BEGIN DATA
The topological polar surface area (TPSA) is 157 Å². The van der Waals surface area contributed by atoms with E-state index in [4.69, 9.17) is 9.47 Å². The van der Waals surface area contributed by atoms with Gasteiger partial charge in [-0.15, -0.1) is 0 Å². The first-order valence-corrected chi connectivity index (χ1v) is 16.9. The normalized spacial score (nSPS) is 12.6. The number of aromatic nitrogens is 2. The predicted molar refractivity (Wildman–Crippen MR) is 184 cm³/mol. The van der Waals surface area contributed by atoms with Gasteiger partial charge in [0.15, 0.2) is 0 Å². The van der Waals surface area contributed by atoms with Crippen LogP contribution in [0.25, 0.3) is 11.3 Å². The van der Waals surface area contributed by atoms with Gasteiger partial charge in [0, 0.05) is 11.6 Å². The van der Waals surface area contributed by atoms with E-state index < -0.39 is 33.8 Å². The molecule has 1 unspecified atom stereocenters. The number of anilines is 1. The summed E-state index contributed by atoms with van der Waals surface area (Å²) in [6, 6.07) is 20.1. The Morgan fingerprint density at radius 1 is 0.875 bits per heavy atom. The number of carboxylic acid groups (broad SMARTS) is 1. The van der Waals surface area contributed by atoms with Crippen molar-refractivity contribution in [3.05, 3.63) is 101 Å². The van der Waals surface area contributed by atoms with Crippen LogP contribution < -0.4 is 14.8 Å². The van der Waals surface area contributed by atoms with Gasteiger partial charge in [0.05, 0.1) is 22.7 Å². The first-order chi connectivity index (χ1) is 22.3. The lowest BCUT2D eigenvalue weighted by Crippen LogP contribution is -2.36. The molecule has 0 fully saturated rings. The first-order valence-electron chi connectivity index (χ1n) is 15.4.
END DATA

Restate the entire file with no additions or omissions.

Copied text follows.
The topological polar surface area (TPSA) is 157 Å². The van der Waals surface area contributed by atoms with E-state index in [4.69, 9.17) is 9.47 Å². The van der Waals surface area contributed by atoms with Gasteiger partial charge in [-0.15, -0.1) is 0 Å². The first-order valence-corrected chi connectivity index (χ1v) is 16.9. The normalized spacial score (nSPS) is 12.6. The number of aromatic nitrogens is 2. The predicted molar refractivity (Wildman–Crippen MR) is 184 cm³/mol. The van der Waals surface area contributed by atoms with Gasteiger partial charge in [0.15, 0.2) is 0 Å². The van der Waals surface area contributed by atoms with Crippen LogP contribution in [0.25, 0.3) is 11.3 Å². The van der Waals surface area contributed by atoms with Gasteiger partial charge in [0, 0.05) is 11.6 Å². The van der Waals surface area contributed by atoms with E-state index < -0.39 is 33.8 Å². The molecule has 1 unspecified atom stereocenters. The number of anilines is 1. The summed E-state index contributed by atoms with van der Waals surface area (Å²) in [6, 6.07) is 20.1. The Morgan fingerprint density at radius 1 is 0.875 bits per heavy atom. The number of carboxylic acid groups (broad SMARTS) is 1. The van der Waals surface area contributed by atoms with Crippen molar-refractivity contribution in [3.05, 3.63) is 101 Å². The van der Waals surface area contributed by atoms with Crippen LogP contribution < -0.4 is 14.8 Å². The van der Waals surface area contributed by atoms with Gasteiger partial charge in [0.05, 0.1) is 22.7 Å². The first-order chi connectivity index (χ1) is 22.3. The lowest BCUT2D eigenvalue weighted by Crippen LogP contribution is -2.36. The molecule has 0 fully saturated rings. The first-order valence-electron chi connectivity index (χ1n) is 15.4.